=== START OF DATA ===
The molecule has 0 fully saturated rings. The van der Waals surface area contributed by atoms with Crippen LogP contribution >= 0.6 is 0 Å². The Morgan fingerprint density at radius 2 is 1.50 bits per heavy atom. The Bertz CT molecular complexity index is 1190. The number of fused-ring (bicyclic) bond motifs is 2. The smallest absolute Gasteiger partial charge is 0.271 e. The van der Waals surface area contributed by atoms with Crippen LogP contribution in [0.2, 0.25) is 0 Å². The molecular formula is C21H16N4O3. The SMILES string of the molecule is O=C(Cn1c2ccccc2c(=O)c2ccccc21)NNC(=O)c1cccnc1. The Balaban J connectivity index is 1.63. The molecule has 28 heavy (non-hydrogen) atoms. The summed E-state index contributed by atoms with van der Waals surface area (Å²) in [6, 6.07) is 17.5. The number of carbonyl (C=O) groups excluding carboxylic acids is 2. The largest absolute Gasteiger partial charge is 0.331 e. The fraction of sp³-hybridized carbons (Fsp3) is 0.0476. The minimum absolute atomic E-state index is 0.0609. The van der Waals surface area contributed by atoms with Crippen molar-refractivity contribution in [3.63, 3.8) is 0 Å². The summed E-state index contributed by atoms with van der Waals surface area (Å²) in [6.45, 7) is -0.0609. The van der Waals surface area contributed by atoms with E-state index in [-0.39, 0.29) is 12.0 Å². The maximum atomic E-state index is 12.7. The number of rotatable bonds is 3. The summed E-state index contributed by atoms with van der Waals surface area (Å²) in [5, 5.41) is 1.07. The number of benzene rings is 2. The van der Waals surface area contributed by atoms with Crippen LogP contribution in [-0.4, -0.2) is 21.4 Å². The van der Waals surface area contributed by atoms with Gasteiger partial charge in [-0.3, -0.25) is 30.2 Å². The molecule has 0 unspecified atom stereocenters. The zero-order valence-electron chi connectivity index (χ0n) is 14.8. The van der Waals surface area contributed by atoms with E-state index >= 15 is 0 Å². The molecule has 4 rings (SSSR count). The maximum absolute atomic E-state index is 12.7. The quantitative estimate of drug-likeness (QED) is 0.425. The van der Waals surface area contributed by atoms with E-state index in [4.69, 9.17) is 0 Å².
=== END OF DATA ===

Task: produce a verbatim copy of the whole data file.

The molecule has 0 fully saturated rings. The van der Waals surface area contributed by atoms with Crippen LogP contribution >= 0.6 is 0 Å². The Morgan fingerprint density at radius 2 is 1.50 bits per heavy atom. The Bertz CT molecular complexity index is 1190. The number of fused-ring (bicyclic) bond motifs is 2. The smallest absolute Gasteiger partial charge is 0.271 e. The van der Waals surface area contributed by atoms with Crippen LogP contribution in [0.2, 0.25) is 0 Å². The molecular formula is C21H16N4O3. The SMILES string of the molecule is O=C(Cn1c2ccccc2c(=O)c2ccccc21)NNC(=O)c1cccnc1. The Balaban J connectivity index is 1.63. The molecule has 28 heavy (non-hydrogen) atoms. The summed E-state index contributed by atoms with van der Waals surface area (Å²) in [6, 6.07) is 17.5. The number of carbonyl (C=O) groups excluding carboxylic acids is 2. The largest absolute Gasteiger partial charge is 0.331 e. The fraction of sp³-hybridized carbons (Fsp3) is 0.0476. The minimum absolute atomic E-state index is 0.0609. The van der Waals surface area contributed by atoms with Crippen molar-refractivity contribution in [3.63, 3.8) is 0 Å². The summed E-state index contributed by atoms with van der Waals surface area (Å²) in [6.45, 7) is -0.0609. The van der Waals surface area contributed by atoms with E-state index in [-0.39, 0.29) is 12.0 Å². The maximum atomic E-state index is 12.7. The number of rotatable bonds is 3. The summed E-state index contributed by atoms with van der Waals surface area (Å²) in [5, 5.41) is 1.07. The number of benzene rings is 2. The van der Waals surface area contributed by atoms with Crippen LogP contribution in [-0.4, -0.2) is 21.4 Å². The van der Waals surface area contributed by atoms with Gasteiger partial charge in [-0.3, -0.25) is 30.2 Å². The molecule has 0 unspecified atom stereocenters. The zero-order valence-electron chi connectivity index (χ0n) is 14.8. The van der Waals surface area contributed by atoms with E-state index >= 15 is 0 Å². The molecule has 4 rings (SSSR count). The maximum absolute atomic E-state index is 12.7. The quantitative estimate of drug-likeness (QED) is 0.425. The van der Waals surface area contributed by atoms with E-state index in [4.69, 9.17) is 0 Å².